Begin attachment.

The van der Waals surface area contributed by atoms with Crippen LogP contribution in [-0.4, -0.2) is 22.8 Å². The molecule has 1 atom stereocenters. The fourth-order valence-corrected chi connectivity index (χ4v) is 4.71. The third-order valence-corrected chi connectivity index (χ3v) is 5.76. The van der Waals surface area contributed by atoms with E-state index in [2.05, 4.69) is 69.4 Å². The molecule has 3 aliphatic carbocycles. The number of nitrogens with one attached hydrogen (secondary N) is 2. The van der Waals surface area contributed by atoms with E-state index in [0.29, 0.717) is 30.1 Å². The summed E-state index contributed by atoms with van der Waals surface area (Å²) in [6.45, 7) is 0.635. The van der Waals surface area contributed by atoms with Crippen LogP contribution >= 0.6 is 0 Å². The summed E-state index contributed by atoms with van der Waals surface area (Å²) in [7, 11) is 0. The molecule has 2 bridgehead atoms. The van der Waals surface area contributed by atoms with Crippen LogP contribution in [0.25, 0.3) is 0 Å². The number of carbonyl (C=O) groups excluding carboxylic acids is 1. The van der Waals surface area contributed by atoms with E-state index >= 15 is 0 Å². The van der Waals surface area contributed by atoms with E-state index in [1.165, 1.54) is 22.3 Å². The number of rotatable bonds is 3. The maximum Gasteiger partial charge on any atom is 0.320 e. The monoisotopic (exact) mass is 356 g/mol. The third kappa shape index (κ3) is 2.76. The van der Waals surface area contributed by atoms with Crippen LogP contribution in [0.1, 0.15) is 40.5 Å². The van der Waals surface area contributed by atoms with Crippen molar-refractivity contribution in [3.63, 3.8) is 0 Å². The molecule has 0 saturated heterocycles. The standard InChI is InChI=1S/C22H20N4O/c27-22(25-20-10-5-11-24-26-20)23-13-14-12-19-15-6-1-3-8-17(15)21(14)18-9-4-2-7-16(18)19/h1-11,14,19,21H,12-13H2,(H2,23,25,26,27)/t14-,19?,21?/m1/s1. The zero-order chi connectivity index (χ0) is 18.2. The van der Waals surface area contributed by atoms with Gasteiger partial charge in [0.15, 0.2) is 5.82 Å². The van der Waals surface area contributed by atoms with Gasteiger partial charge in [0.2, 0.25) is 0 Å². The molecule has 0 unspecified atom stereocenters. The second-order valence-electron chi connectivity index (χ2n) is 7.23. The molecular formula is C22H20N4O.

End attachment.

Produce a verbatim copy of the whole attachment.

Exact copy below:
The van der Waals surface area contributed by atoms with Crippen LogP contribution in [-0.4, -0.2) is 22.8 Å². The molecule has 1 atom stereocenters. The fourth-order valence-corrected chi connectivity index (χ4v) is 4.71. The third-order valence-corrected chi connectivity index (χ3v) is 5.76. The van der Waals surface area contributed by atoms with E-state index in [2.05, 4.69) is 69.4 Å². The molecule has 3 aliphatic carbocycles. The number of nitrogens with one attached hydrogen (secondary N) is 2. The van der Waals surface area contributed by atoms with E-state index in [0.29, 0.717) is 30.1 Å². The summed E-state index contributed by atoms with van der Waals surface area (Å²) in [6.45, 7) is 0.635. The van der Waals surface area contributed by atoms with Crippen LogP contribution >= 0.6 is 0 Å². The summed E-state index contributed by atoms with van der Waals surface area (Å²) in [7, 11) is 0. The molecule has 2 bridgehead atoms. The van der Waals surface area contributed by atoms with Crippen LogP contribution in [0.25, 0.3) is 0 Å². The number of carbonyl (C=O) groups excluding carboxylic acids is 1. The van der Waals surface area contributed by atoms with E-state index >= 15 is 0 Å². The van der Waals surface area contributed by atoms with E-state index in [1.165, 1.54) is 22.3 Å². The number of rotatable bonds is 3. The maximum Gasteiger partial charge on any atom is 0.320 e. The monoisotopic (exact) mass is 356 g/mol. The third kappa shape index (κ3) is 2.76. The van der Waals surface area contributed by atoms with Crippen LogP contribution in [0.1, 0.15) is 40.5 Å². The van der Waals surface area contributed by atoms with Crippen molar-refractivity contribution in [3.63, 3.8) is 0 Å². The molecule has 0 saturated heterocycles. The standard InChI is InChI=1S/C22H20N4O/c27-22(25-20-10-5-11-24-26-20)23-13-14-12-19-15-6-1-3-8-17(15)21(14)18-9-4-2-7-16(18)19/h1-11,14,19,21H,12-13H2,(H2,23,25,26,27)/t14-,19?,21?/m1/s1. The zero-order chi connectivity index (χ0) is 18.2. The van der Waals surface area contributed by atoms with Gasteiger partial charge in [0.15, 0.2) is 5.82 Å². The van der Waals surface area contributed by atoms with Gasteiger partial charge in [0.2, 0.25) is 0 Å². The molecule has 0 unspecified atom stereocenters. The second-order valence-electron chi connectivity index (χ2n) is 7.23. The molecular formula is C22H20N4O.